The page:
(Mar. 7/16) With the provincial elections set for April 4, here’s how to make your vote count on election day, and what your responsibilities are as an employer.
Your obligations to your employees on voting day:
According to The Election Act, 1996, Saskatchewan voters are entitled to three hours off to vote, as follows:Anyone who is:
- a Canadian citizen,
- 18 years of age or older, and
- has lived in Saskatchewan for at least 6 months before the election was called
is eligible to vote on April 4. Eligible voters can cast their ballots any time between 9 am and 8 pm.
Employees who are eligible voters are entitled to three consecutive hours to vote, and time off with pay must be provided to allow this. These three hours may be granted at your convenience.
Full details are available here.
Restaurants Canada is putting four key issues on the table with candidates across the province:
Beverage Alcohol Reform
Saskatchewan received a D+ on Restaurants Canada’s liquor policy report card, Raise the Bar – one of the lowest grades in the country. We’re asking the Saskatchewan Liquor and Gaming Authority to give you increased selection and the ability to buy from private retailers. We’re also asking them to give you the same wholesale pricing as retailers.
Labour Shortage Solutions
Even with the downturn in the oil industry, many of you struggle with labour shortages. Saskatchewan can help you get the employees you need by introducing policies on skills training, transition to work, youth employment and immigration.
New Approach to Minimum Wage
While Saskatchewan now has a formula to calculate annual changes to its minimum wage, past increases were significantly higher than inflation. We’d like the government to make two more changes to minimum wage policy: a liquor server wage to recognize income earned in tips; and an inexperienced wage to recognize the high cost of training workers.
Restaurant meals in Saskatchewan are currently charged GST, but they are exempt from PST. So any move to harmonize GST and PST would double the taxes on the meals you serve. Residents’ disposable income would take a hit, and grocery stores would enjoy an even greater advantage, since similar foods are taxed differently. While the current government has pledged not to harmonize, be sure to remind them how harmonization would hurt your business.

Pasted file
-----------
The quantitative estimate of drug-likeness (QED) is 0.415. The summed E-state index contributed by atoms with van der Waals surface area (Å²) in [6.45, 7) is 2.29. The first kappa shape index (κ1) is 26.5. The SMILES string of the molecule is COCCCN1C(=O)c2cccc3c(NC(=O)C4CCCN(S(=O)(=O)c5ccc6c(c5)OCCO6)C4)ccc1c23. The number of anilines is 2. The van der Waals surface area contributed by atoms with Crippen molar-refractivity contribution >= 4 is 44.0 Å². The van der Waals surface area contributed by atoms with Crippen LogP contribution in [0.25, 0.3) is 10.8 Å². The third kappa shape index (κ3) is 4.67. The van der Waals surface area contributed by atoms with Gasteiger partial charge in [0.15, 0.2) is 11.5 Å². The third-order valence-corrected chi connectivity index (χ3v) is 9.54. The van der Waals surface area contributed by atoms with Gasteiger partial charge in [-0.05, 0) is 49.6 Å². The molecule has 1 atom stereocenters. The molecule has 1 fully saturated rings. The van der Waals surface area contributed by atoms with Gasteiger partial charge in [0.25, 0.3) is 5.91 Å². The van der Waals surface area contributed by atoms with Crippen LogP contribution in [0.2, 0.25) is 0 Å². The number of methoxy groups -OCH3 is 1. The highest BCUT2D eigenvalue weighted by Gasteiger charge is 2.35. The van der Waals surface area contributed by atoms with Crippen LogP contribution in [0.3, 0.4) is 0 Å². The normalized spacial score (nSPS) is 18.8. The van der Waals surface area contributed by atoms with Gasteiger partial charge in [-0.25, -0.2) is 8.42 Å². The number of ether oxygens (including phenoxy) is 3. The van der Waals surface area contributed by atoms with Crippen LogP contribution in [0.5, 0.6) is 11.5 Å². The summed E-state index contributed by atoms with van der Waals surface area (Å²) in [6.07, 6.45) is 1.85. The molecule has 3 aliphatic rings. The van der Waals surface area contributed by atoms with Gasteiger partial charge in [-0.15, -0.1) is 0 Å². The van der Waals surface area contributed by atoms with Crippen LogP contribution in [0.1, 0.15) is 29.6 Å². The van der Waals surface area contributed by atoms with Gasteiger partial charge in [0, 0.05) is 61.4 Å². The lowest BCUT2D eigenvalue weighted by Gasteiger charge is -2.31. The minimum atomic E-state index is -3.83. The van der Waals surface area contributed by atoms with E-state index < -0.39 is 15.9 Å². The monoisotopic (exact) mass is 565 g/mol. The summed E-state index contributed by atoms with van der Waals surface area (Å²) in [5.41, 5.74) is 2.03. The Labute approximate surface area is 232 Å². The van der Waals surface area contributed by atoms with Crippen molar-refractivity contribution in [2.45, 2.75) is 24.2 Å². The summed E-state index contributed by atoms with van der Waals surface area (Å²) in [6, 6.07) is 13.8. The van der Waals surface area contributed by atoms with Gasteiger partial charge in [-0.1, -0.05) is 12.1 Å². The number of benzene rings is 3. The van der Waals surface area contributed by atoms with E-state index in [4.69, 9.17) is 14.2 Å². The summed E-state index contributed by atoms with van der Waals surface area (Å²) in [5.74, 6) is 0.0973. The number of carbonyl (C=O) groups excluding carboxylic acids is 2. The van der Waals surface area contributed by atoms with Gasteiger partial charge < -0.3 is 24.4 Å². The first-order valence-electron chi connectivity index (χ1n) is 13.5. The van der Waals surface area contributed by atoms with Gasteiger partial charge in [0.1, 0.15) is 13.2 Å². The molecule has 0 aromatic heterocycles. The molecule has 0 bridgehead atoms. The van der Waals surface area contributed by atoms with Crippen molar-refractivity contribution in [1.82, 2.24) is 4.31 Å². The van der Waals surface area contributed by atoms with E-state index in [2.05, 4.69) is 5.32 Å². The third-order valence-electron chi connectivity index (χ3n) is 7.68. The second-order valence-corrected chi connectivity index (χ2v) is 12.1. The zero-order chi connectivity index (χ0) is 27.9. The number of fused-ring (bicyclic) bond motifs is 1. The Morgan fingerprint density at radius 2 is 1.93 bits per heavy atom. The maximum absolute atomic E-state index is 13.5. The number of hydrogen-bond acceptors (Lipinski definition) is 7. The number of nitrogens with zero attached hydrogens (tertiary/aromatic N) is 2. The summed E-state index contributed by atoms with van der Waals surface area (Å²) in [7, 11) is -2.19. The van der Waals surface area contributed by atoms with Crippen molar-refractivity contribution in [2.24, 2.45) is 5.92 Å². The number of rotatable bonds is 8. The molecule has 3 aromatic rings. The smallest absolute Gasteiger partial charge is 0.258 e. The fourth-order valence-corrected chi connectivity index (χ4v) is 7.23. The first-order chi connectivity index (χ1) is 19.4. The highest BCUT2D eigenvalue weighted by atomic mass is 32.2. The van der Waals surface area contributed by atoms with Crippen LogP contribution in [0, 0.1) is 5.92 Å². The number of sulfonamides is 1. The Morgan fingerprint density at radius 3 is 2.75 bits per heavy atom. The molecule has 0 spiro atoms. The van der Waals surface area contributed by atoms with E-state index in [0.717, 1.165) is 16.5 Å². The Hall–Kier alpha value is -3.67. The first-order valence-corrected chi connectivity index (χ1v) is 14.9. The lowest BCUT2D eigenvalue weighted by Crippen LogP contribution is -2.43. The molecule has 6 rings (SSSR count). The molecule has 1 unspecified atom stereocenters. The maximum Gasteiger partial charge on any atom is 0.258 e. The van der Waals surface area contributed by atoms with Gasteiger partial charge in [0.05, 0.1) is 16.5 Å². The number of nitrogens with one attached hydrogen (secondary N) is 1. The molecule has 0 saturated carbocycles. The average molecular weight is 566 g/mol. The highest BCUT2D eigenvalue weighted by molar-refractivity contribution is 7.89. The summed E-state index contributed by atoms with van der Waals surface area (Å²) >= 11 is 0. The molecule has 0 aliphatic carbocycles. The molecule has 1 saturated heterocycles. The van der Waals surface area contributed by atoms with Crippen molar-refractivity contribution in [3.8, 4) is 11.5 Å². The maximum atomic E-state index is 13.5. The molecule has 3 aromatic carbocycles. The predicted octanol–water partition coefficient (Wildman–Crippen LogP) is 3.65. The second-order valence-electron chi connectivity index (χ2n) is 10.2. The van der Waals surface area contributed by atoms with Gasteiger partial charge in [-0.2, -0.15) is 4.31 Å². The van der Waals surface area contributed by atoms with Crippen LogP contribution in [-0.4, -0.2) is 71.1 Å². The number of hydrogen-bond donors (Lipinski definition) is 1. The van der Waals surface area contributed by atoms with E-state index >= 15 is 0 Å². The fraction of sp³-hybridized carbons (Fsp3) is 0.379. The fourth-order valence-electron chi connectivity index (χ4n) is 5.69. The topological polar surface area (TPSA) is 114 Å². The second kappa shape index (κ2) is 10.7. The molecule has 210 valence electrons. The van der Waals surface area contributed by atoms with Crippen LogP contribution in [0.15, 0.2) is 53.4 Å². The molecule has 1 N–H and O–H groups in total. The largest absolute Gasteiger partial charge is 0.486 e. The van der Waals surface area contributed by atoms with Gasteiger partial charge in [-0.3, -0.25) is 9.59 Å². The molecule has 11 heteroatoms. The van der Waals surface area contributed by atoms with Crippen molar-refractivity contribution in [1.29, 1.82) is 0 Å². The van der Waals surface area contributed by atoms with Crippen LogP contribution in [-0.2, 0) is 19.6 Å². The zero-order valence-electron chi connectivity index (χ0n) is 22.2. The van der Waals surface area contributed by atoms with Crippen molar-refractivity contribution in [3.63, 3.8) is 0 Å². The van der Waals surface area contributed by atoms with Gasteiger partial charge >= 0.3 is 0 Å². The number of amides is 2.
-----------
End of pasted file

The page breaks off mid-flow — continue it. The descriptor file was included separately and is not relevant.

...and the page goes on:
BE AT THE TABLE
In addition to voting on election day, take some time now to meet your candidates. Election campaigns are the best time to get your issues on the radar! Most candidates include contact information on their websites. If you can’t find contact information online, call directory assistance and ask for your candidate’s campaign office.
Meeting your candidates
- Call or e-mail your candidate’s campaign office and request a 15-minute meeting.
- Explain that you live in the riding and/or employ people in the riding.
- If appropriate, invite candidates to meet in your restaurant to see how your business operates.
- Familiarize yourself with industry information by reading about the key issues, above.
- Bring a copy of Restaurants Canada’s Infographic about the Saskatchewan restaurant industry, and play the candidate this short “I am a Restaurant” video (or here for the short version).
- Tell the candidate about your business and the number of people you employ. Explain your business accomplishments with pride.
- Highlight the size and scope of the restaurant industry in your area, and the important role your business plays in the community.
- Listen respectfully and thank the candidate for his or her time.
- Don’t worry about knowing everything about the industry or the issues. What is most important is that the candidate knows who you are, what you do, and the impact you have on the local economy and employment.
- Be respectful but try to get a sense of where the candidate stands on the issue(s) that matter most to you and your business.
- Follow up the meeting with a letter, thanking the candidate for his or her time and reiterating any concerns you may have.
- Contact Dwayne Marling at email@example.com to let us know how your meetings went. By tracking industry contact with candidates, Restaurants Canada can serve you better in the future.
- Attend an all-candidate forum or debate and ask the politicians about issues facing your business.
Good luck! And remember – your vote matters, so make it count!
For more information on the election or other issues, please contact:
Dwayne Marling: 1-800-387-5649 x. 8557 or firstname.lastname@example.org
Paul McKay: 1-800-387-5649 ext. 4225 or email@example.com